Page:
In the 1930s, cheap, mass-produced wines from the Languedoc region of southern France and French Algeria dominated French markets. Artisanal wine producers, worried about the impact of these "inferior" products on the reputation of their wines, created a system of regional appellation labeling to reform the industry in their favor by linking quality to the place of origin. At the same time, the loss of Algeria, once the world’s largest wine exporter, forced the industry to rethink wine production. Over several decades, appellation producers were joined by technocrats, public health activists, tourism boosters, and other dynamic economic actors who blamed cheap industrial wine for hindering efforts to modernize France.

Today, scholars, food activists, and wine enthusiasts see the appellation system as a counterweight to globalization and industrial food. But, as The Sober Revolution reveals, French efforts to localize wine and integrate into global markets were not antagonistic but instead mutually dependent. The time-honored winemaking practices that we associate with a pastoral vision of traditional France were in fact a strategy deployed by the wine industry to meet the challenges and opportunities of the post-1945 international economy. France’s luxury wine producers were more market savvy than we realize.

Côte d'Or may be small in size but its influence is huge and its reputation alone can strike terror into the heart of even the most seasoned wine professionals. Côte d'Or is located in the very heart of Burgundy and stretches for a narrow 35-mile band. It’s on this terroir that some of the world’s best known wines are produced.

There are two main sections. Côte de Nuits, named after the village of Nuits-Saint-Georges, is a mere one mile by 12 miles but it’s home to 24 Grand Cru vineyards and some of the world’s most expensive vineyard real estate. This is the northernmost region, starting just south of Dijon and running to Courgoloin, a few kilometres south of Nuits-Saint-Georges and it grows mainly Pinot Noir and other red grapes. It is responsible for some of the great names of French wine, Gevrey-Chambertin, Nuits-Saint-Georges and Beaune itself. The second part, the southerly Côte de Beaune, is well-known for its whites but actually grows both Chardonnay and red grapes. One of the most famous villages in the Côte de Beaune is Pommard, known for its heavy, full-bodied reds.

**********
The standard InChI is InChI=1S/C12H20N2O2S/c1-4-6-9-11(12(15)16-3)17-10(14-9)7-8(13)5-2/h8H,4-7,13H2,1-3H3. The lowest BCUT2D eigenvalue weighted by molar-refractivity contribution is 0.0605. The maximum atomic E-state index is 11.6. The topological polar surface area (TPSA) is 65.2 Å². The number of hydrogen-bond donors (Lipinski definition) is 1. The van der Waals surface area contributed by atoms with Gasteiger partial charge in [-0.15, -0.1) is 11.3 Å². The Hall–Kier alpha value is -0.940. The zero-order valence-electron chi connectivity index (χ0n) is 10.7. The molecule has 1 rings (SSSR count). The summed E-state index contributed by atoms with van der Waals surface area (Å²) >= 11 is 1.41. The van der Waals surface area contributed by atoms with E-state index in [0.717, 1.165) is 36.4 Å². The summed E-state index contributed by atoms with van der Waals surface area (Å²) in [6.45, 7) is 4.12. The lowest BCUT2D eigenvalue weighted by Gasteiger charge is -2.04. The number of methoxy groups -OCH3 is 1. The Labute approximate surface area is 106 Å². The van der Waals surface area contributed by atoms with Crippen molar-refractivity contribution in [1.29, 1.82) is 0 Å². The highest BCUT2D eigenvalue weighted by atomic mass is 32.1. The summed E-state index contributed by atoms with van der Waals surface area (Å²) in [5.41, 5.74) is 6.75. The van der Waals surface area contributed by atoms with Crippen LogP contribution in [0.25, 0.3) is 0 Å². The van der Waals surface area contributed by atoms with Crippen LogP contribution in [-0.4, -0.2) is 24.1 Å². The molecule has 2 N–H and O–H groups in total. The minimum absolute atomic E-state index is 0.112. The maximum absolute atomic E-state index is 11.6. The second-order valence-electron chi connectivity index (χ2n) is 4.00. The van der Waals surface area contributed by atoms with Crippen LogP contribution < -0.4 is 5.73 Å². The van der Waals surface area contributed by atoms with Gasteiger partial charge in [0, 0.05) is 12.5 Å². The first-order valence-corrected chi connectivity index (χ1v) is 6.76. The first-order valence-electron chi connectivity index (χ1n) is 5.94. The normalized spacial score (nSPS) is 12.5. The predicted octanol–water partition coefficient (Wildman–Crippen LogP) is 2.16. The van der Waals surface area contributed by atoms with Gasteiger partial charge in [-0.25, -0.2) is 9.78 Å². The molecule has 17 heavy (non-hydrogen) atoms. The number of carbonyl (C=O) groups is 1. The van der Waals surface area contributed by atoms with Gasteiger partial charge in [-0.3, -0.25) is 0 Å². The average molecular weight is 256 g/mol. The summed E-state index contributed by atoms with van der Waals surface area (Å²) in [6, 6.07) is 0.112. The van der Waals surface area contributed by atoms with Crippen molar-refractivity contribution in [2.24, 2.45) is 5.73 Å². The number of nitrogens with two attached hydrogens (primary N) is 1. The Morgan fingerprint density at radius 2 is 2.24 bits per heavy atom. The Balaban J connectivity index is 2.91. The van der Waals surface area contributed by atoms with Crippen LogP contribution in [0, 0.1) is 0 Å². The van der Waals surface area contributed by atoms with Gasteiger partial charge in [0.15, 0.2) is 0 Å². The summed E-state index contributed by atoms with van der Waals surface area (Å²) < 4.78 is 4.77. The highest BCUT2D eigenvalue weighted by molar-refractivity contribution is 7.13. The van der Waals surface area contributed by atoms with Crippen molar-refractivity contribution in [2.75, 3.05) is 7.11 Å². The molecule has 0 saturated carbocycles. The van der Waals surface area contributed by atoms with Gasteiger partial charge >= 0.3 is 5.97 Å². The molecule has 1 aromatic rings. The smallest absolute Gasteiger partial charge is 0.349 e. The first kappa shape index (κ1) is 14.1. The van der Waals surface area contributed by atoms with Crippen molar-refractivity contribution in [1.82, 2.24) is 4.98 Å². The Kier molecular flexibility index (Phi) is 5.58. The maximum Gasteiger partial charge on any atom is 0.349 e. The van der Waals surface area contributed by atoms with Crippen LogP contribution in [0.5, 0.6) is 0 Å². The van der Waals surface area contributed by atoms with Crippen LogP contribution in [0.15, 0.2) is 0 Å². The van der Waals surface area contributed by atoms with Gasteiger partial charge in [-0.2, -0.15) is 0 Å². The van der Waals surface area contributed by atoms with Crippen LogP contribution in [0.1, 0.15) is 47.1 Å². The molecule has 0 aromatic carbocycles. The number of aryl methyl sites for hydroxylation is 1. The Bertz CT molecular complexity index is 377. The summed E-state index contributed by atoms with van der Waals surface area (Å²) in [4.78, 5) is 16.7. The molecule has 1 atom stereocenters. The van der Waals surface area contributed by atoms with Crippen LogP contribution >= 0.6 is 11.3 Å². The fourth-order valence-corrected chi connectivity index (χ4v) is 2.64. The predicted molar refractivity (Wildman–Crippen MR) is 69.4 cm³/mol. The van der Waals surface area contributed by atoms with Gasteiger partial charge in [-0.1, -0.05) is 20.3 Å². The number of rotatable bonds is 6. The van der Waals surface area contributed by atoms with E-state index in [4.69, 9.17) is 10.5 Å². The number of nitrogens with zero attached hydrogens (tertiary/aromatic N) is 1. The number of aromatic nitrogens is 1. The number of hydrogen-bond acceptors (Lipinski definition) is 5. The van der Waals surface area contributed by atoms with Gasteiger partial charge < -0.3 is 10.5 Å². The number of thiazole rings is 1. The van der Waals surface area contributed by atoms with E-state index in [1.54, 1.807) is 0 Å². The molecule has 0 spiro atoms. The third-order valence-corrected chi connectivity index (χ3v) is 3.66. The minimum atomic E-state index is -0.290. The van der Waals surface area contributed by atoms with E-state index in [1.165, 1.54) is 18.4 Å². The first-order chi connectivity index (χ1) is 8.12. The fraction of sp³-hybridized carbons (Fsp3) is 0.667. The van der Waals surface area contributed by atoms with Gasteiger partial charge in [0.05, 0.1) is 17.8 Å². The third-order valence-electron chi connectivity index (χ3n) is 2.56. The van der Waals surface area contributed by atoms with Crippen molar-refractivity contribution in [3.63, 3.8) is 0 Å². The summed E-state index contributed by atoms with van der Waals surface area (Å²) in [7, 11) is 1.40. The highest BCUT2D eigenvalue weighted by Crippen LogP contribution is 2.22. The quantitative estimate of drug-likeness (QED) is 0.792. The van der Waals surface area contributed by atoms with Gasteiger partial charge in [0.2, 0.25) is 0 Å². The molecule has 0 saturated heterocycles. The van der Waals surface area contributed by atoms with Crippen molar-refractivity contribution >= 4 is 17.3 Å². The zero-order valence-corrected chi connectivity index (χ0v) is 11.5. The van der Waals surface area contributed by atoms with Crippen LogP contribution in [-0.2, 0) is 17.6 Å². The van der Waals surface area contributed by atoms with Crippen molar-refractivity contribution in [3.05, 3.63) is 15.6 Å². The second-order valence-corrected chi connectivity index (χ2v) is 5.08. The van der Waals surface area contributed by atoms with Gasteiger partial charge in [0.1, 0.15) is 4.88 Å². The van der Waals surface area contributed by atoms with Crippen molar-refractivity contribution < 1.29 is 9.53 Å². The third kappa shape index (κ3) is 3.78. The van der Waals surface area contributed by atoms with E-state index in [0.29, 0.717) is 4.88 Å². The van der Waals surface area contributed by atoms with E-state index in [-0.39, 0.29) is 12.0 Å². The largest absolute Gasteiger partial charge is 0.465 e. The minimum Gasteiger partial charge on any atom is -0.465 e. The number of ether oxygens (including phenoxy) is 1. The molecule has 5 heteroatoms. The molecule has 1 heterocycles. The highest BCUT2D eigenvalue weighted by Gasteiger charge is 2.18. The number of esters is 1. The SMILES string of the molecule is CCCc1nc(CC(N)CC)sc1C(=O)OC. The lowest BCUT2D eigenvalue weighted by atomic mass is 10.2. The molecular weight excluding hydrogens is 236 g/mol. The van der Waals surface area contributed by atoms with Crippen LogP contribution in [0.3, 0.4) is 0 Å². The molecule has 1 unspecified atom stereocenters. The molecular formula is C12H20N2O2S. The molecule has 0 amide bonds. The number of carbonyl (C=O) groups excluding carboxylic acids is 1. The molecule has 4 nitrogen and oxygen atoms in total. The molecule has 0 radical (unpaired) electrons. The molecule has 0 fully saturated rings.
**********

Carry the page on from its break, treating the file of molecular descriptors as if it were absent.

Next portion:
It’s an intimidating terroir but Raymond Blake’s companionable Côte d'Or demystifies it. There is hardly another wine region where knowledge of the back-story is so critical to understanding the wine, for it is impossible to understand burgundy without reference to the place it comes from and the people who make it. In Côte d'Or Blake transports the reader to the heart of Burgundy, telling the whole story and painting a complete picture of life there: the history, the culture, the people, the place, the geography and the climate.

 The delight of Bacchus, wine has ever been man's solace and joy. Growing out of the poorest soil, the wild grape was tamed and blended over millennia to produce a royal beverage. But the nineteenth century brought a near revolution in the production of wine, and democracy in its consumption; technology made wine an industry, while improved living standards put it on the people's dinner table. The vintners of France and Italy frantically bought land and planted grapes in their attempt to profit from the golden age of wine. But the very technology which made possible swift transportation, with all its benefits to winemen, brought utter devastation from America--the phylloxera aphids--and only when France and Italy had replanted their entire vineyards on American stock did they again supply the thirsty cities and discriminating elite.
In an exhaustive examination Professor Loubere follows the wine production process from practices recommended long ago by the Greeks and Romans through the technical changes that occurred in the nineteenth century. He shows how technology interacted with economic, social, and political phenomena to produce a new viticultural world, but one distinct in different regions. Winemen espoused a wide range of politics and economics depending on where they lived, the grapes they grew, and the markets they sought. While a place remained for carefully hand-raised wine, the industry had, by the end of the century, turned to mass production, though it was capable of great quality control and consistency from year to year.

The author uses a wide range of sources, including archives and contemporary accounts. The volume contains extensive figures, tables, graphs, and maps.
Shortlisted for the 2019 Financial Times & McKinsey Business Book of the Year Award

“Superb…Among the best books ever written about an American corporation.” —Bryan Burrough, The New York Times Book Review

Just as Steve Coll told the story of globalization through ExxonMobil and Andrew Ross Sorkin told the story of Wall Street excess through Too Big to Fail, Christopher Leonard’s Kochland uses the extraordinary account of how one of the biggest private companies in the world grew to be that big to tell the story of modern corporate America.